Virtue Theory

Chapter Summary

This chapter considers business ethics from the perspective of virtue. Although virtue theory derives from Ancient Greek thought, especially the teachings of Aristotle, it has become popular again during the last 40 years. The chapter draws on Aristotelian theory to ask what it is for businesses and businesspeople to flourish, and considers how the doctrine of the virtuous mean might apply to corporate behaviour. The emphasis that virtue theory places on purpose is explained, and this is offered as a basis for considering contrasting definitions of the purpose of business. The chapter ends by explaining some themes introduced by virtue theory’s most influential modern proponent, Alasdair MacIntyre, before considering how these might help us think about what it is to be a virtuous business and what virtuous business management might consist of. 

Self-test Questions

Human Flourishing and the Virtuous Mean

1.      Give an example of how, for a business, there might be an external relationship between being virtuous and flourishing.

2.      How, for a business, might virtue be internally related to flourishing?

3.      How, according to virtue theory, might the nature of a business’ relationships with its community of stakeholders impact on its capacity to flourish?

4.      What two pieces of advice would Aristotle give to somebody who wished to identify the virtuous mean in relation to a particular virtue?

Defining Virtue in Relation to Purpose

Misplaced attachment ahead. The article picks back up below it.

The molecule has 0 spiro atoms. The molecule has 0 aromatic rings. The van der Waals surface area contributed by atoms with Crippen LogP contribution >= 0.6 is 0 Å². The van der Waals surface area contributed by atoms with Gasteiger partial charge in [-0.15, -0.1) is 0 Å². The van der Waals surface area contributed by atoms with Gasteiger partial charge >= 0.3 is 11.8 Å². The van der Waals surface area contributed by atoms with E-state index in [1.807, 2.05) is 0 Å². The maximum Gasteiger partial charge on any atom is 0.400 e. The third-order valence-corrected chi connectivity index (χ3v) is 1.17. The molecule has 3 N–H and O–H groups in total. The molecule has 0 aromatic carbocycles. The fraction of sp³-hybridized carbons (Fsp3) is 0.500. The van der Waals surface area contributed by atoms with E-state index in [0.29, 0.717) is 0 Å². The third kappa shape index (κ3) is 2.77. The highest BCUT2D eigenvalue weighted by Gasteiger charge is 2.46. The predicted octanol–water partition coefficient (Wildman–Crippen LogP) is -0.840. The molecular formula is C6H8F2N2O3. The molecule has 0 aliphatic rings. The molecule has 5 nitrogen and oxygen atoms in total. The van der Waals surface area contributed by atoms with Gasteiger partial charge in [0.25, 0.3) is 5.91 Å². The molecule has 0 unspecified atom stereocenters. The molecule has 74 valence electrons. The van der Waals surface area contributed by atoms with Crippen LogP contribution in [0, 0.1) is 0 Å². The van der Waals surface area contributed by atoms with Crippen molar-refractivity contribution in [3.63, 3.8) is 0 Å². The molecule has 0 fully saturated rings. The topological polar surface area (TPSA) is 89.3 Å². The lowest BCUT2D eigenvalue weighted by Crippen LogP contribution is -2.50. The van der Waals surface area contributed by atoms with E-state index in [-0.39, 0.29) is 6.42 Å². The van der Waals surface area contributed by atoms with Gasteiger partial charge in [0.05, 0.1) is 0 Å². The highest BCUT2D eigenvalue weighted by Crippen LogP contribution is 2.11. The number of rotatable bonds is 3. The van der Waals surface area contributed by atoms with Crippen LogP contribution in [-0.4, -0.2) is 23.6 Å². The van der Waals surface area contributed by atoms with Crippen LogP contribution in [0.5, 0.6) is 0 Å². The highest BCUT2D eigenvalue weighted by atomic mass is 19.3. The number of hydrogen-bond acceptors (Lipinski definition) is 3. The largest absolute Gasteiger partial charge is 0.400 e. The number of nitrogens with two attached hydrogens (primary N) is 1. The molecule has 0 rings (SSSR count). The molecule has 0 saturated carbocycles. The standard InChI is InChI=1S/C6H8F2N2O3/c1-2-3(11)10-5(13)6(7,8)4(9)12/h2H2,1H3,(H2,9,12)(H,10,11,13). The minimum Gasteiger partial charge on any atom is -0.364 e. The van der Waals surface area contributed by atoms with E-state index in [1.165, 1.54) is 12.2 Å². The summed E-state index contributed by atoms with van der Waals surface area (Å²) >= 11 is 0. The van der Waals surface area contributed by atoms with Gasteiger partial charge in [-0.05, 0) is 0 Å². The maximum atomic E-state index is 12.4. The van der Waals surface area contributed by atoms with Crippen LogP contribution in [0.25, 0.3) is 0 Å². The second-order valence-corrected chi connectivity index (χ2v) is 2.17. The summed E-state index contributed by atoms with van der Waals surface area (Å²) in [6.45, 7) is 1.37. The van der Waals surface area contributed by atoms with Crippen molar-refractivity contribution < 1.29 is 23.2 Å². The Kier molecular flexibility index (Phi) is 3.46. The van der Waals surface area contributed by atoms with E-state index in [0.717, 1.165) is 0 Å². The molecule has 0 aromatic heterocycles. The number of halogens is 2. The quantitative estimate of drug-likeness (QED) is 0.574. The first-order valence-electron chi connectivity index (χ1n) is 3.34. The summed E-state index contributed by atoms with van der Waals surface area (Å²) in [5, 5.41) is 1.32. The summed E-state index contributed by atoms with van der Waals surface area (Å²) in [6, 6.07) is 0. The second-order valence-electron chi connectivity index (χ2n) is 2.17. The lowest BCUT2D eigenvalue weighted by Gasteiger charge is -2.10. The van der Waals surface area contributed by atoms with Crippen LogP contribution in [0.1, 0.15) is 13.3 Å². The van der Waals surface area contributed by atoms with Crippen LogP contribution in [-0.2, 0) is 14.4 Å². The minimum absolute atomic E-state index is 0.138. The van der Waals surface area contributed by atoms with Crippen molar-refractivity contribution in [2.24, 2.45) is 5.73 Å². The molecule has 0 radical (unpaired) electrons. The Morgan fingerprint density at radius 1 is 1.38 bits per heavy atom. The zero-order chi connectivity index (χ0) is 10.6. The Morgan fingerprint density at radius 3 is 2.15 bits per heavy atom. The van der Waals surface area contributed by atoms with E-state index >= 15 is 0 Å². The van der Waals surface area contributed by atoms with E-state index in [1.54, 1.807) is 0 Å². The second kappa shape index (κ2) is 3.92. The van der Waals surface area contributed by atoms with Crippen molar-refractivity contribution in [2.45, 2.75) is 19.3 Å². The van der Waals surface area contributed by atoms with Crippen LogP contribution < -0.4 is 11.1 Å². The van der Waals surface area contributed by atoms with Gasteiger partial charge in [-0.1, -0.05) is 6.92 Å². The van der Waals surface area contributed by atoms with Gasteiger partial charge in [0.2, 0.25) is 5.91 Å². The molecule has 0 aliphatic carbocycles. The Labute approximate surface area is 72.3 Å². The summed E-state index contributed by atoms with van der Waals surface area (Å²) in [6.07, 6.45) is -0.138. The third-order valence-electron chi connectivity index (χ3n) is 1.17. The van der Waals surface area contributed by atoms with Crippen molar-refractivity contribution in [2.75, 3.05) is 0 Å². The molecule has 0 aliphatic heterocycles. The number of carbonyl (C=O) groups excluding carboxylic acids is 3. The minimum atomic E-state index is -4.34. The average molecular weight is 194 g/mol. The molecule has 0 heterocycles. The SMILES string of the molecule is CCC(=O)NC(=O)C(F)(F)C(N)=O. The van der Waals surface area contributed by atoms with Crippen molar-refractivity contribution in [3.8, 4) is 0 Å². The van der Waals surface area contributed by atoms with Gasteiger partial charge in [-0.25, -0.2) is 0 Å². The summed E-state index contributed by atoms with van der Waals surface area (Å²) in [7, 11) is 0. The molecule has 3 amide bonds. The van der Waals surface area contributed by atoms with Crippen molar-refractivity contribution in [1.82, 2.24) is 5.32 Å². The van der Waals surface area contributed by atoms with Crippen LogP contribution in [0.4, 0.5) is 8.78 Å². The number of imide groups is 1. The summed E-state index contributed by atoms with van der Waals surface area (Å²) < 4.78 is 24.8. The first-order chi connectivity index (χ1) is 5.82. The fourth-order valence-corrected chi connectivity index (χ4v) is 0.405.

5.      How, according to Aristotle, is virtue linked to purpose?

6.      How might we identify business virtue by first identifying the purpose of business?

7.      What does Elaine Sternberg consider the purpose of business to be?

8.      What, according to Robert Solomon, is the difference between the purpose of business and the goal of business?

9.      How might the notion of community relate to Sternberg’s and Solomon’s notions of business purpose?

Virtue, Work Practices, and Human Flourishing

10.  Name some internal goods and some external goods that might be derived from participating in a work practice.

11.  Give an example of how the achievement of excellence in a work practice might deliver internal and external goods, and how these might help the practitioner to flourish.

12.  Describe three differences between internal goods and external goods.

13.  Why, according to Alasdair MacIntyre, is it important not to get too carried away with the quest for external goods?

14.  What role, according to MacIntyre, should institutions such as businesses play in keeping external goods in their proper place?

Describe three pieces of advice that you would give to business managers who wanted to encourage virtue and to ensure an appropriate balance between internal and external goods in their businesses

Web Links

This 70-minute video shows the Dalai Lama, along with a panel of corporate and economic leaders, discussing the relationship between free-market economic activity and various notions of a human flourishing.

In this 43-minute audio recording of his Reith Lecture about markets and morals, Michael Sandel reflects on ways in which the primacy accorded to economic markets in contemporary society might undermine the achievement of public goods. Sandel’s ideas are relevant to the notions of human flourishing and community that are so important to virtue ethics.

This Prospect magazine paper relates Alasdair MacIntyre’s ideas about virtue, practices, and human flourishing to the financial system that underpins contemporary economic activity.